The third obstacle to be overcome is mistrust, the fear of being deceived. The French character on that score is rather peculiar. Our first reaction is a generous welcome, but the second following immediately after is one of timidity and doubt. Unfortunately, this tendency toward suspicion has been strengthened by several unpleasant experiences. The great nations, one must admit, have not always had reason to congratulate themselves on giving liberty to small peoples; in many cases those liberated acquired independence of heart together with political independence. Not to go back too far, Bulgaria has ill repaid the descendant of the Czar Liberator; official Greece understood strangely its duty toward the “protecting powers”. Upon such examples learned doctors of political sciences founded a theory of necessary egoism and systematic heartlessness. According to these so-called realists we have no business to take concern in oppressed peoples or to look for their gratitude. Self-interest in the strictest and harshest meaning of the term should be our only law.

Will this new machiavelism ,armed with the most cutting formulas and cynical sarcasms, make much progress in the land of Lamartine and Edgar Quinet? I hope not. But we have to count with it, insofar as it exists, and to fight it, for it would destroy all friendship for the Czech cause.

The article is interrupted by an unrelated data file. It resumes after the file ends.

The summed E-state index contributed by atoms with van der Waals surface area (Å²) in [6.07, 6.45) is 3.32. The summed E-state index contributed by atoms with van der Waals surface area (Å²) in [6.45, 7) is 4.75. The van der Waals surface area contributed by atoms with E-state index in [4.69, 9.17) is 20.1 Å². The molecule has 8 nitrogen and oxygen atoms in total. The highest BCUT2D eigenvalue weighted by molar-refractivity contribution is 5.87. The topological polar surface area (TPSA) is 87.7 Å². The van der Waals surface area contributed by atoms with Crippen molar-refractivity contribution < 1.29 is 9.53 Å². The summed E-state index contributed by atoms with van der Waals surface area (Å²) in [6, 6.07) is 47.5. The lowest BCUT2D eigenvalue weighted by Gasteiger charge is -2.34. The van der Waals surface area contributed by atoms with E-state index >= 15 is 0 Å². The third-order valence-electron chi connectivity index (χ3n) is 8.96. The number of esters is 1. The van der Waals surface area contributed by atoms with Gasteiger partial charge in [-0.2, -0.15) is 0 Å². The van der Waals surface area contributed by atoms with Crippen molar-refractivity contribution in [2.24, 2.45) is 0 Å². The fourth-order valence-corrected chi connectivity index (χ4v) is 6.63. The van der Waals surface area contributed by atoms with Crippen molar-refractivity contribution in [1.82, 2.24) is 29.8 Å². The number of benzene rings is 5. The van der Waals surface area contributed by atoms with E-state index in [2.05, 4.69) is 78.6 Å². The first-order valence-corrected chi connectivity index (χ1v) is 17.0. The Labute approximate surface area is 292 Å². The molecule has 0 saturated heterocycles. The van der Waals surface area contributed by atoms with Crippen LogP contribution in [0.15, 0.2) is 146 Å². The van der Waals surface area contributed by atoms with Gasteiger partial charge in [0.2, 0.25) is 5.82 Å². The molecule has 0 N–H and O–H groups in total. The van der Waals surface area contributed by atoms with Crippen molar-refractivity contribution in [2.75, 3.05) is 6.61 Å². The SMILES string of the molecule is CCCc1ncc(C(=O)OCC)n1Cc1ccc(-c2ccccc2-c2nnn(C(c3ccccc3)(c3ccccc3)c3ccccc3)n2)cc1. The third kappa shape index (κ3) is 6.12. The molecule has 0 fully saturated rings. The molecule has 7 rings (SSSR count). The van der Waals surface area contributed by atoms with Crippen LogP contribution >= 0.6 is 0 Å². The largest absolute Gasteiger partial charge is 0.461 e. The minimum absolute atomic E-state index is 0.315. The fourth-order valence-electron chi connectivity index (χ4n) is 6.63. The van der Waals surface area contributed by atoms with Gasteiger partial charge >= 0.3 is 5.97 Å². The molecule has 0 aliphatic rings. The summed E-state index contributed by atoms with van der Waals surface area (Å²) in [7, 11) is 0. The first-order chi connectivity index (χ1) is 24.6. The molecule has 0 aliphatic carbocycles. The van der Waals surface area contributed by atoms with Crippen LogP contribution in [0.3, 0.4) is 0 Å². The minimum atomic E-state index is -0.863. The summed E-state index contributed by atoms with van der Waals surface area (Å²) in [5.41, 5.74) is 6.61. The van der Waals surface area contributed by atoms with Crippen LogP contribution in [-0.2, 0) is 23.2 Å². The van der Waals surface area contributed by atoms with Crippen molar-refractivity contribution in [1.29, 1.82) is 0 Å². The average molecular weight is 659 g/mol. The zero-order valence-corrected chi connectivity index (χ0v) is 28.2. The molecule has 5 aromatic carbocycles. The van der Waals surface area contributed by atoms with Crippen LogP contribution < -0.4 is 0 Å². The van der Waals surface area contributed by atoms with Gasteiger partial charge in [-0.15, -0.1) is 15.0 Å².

We can fight it by calling attention to cases of political gratitude. Sometimes the most distinterested acts turn out to be the most profitable, and a good deed may become good business. Have we not striking proofs of it in this very war? Who can say, how far Italy’s decision to attack Austro-Germany was due to the desire for Trieste and how far to the memory of Solferino? Who can be sure that the United States would have taken the decision which fills us with joy, if Lafayette, the knightly Lafayette, Lafayette the philosopher, had not gone to America to help the people of Washington win their independence? Chivalry and philosophy, great realities which in the opinion of the “positive” politicians are but big words, may prove their usefulness.